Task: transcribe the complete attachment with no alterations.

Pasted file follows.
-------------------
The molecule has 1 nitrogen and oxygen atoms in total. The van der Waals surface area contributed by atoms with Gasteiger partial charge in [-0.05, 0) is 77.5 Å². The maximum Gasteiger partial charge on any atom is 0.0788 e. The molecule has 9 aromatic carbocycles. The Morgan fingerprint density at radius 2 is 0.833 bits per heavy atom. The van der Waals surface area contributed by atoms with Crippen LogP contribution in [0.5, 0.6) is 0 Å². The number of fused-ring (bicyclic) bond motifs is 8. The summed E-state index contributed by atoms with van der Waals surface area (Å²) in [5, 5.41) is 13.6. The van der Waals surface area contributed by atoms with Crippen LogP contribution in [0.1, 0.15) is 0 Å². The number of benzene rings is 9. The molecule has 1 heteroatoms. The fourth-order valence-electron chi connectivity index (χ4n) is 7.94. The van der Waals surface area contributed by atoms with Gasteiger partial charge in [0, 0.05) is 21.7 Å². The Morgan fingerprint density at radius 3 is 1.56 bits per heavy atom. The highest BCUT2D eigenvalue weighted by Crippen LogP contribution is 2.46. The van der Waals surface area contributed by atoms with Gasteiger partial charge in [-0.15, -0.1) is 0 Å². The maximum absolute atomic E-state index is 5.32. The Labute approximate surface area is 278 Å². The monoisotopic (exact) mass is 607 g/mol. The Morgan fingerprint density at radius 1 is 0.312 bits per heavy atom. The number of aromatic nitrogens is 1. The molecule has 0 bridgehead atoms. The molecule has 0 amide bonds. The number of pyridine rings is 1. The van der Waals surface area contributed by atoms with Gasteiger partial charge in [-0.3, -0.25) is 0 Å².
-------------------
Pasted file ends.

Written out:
The molecule has 1 nitrogen and oxygen atoms in total. The van der Waals surface area contributed by atoms with Gasteiger partial charge in [-0.05, 0) is 77.5 Å². The maximum Gasteiger partial charge on any atom is 0.0788 e. The molecule has 9 aromatic carbocycles. The Morgan fingerprint density at radius 2 is 0.833 bits per heavy atom. The van der Waals surface area contributed by atoms with Crippen LogP contribution in [0.5, 0.6) is 0 Å². The number of fused-ring (bicyclic) bond motifs is 8. The summed E-state index contributed by atoms with van der Waals surface area (Å²) in [5, 5.41) is 13.6. The van der Waals surface area contributed by atoms with Crippen LogP contribution in [0.1, 0.15) is 0 Å². The number of benzene rings is 9. The molecule has 1 heteroatoms. The fourth-order valence-electron chi connectivity index (χ4n) is 7.94. The van der Waals surface area contributed by atoms with Gasteiger partial charge in [0, 0.05) is 21.7 Å². The Morgan fingerprint density at radius 3 is 1.56 bits per heavy atom. The highest BCUT2D eigenvalue weighted by Crippen LogP contribution is 2.46. The van der Waals surface area contributed by atoms with Gasteiger partial charge in [-0.15, -0.1) is 0 Å². The maximum absolute atomic E-state index is 5.32. The Labute approximate surface area is 278 Å². The monoisotopic (exact) mass is 607 g/mol. The Morgan fingerprint density at radius 1 is 0.312 bits per heavy atom. The number of aromatic nitrogens is 1. The molecule has 0 bridgehead atoms. The molecule has 0 amide bonds. The number of pyridine rings is 1. The van der Waals surface area contributed by atoms with Gasteiger partial charge in [-0.3, -0.25) is 0 Å².